Spotlight on Schools, 3
This is the next in a series of profiles of schools started in the educational tradition of Edmund Rice and his Brothers. Geelong is south-west of Melbourne, Australia.
St Joseph’s College, Geelong, is a secondary school based in the second largest city of Victoria, Australia. It is a boys’ school with a current enrolment of 1440, all day students ranging from Year 7 to Year 12. The catchment area of the school includes the western suburbs of Melbourne, farms and small communities north and west of Geelong, right down to coastal communities on the Great Ocean Road. The College was established in 1935 on the same site as the St Augustine’s Orphanage, which eventually moved to a different part of Geelong. Where once there were eight for-boys-only schools in Geelong, St Joseph’s is now the only school in the district that provides this option for parents.
Like many Catholic schools in Australia in the twenty-first century, St Joseph’s faces the challenge of spreading the Gospel message to a student population that is mostly disengaged from the institutional Church and the local parishes. They are, however, keen to express their Catholic identity through action, and the school provides numerous opportunities for the students to do this both during school time and after hours. All students are required to commit to a community service program each year, which can involve such activities as:
Extra-curricular activities include:
Staff members at the school also do their bit, with one day per year committed to all staff participating in community service around the city.
St Joseph’s is also committed to walking alongside the indigenous people of Australia. The school has an exchange program with St Brendan’s College, Yeppoon, a school in Queensland with a high indigenous enrolment. This program involves students exchanging their stories and lifestyles with other students from an entirely different background. Students also have the opportunity to spend a week in an Aboriginal community in the Northern Territory to learn about traditional culture and spirituality. The school is well aware that our country’s story did not begin when European settlers arrived, but has a rich and important 40,000 year history; it is a history and culture that all students are exposed to in some way during their time at St Joseph’s.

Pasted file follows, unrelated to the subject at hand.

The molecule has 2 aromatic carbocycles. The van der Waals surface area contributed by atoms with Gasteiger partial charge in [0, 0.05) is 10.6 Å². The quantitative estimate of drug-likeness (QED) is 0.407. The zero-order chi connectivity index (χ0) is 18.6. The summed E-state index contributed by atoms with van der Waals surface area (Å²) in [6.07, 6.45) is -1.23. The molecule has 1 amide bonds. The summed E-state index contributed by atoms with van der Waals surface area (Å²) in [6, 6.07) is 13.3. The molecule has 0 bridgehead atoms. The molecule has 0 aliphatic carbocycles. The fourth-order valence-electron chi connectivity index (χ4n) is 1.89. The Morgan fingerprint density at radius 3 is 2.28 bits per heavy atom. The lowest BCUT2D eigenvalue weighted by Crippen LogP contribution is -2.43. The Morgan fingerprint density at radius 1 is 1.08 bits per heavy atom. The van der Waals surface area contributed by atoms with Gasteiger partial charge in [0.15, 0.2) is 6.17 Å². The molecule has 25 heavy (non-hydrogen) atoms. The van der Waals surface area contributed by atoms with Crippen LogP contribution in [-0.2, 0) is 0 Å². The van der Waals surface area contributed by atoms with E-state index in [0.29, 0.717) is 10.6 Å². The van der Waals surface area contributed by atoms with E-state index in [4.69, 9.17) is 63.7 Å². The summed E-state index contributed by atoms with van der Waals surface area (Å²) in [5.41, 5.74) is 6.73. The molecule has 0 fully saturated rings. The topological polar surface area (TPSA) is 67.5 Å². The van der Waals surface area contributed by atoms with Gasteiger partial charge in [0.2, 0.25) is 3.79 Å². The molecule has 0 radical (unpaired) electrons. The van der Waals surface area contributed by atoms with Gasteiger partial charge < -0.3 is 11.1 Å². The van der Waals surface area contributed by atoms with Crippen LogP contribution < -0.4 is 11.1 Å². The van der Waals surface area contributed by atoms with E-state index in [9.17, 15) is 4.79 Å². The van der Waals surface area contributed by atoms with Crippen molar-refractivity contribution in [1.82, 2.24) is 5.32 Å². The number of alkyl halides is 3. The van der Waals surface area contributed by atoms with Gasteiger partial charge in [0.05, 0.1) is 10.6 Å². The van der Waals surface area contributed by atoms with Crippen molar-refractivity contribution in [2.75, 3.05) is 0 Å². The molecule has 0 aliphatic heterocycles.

St Joseph’s is an accredited Restorative Justice school. It seeks to provide real justice to students and staff members when things go wrong, not just punitive measures that leave feelings of resentment and dissatisfaction. All staff and students are trained in the philosophies and practices of restorative justice, which are used as the first action when wrong-doings require addressing.
Again, like most EREA schools in Australia (Edmund Rice Education Australia), St Joseph’s College is examining ways that boys from all socio-economic backgrounds can access the school. The Catholic population has risen from its years of poverty to be the middle-class of our country, yet there is obviously a real need that exists in sections of the community to be able to access a school such as St Joseph’s, with its modern facilities and programs. The challenge is to find a way that can meet the needs of both the Catholic population of the district as well as those in most need.
For more information, please visit the school’s website at www.sjc.vic.edu.au
Director of Mission - St Joseph’s College Geelong
published June 2011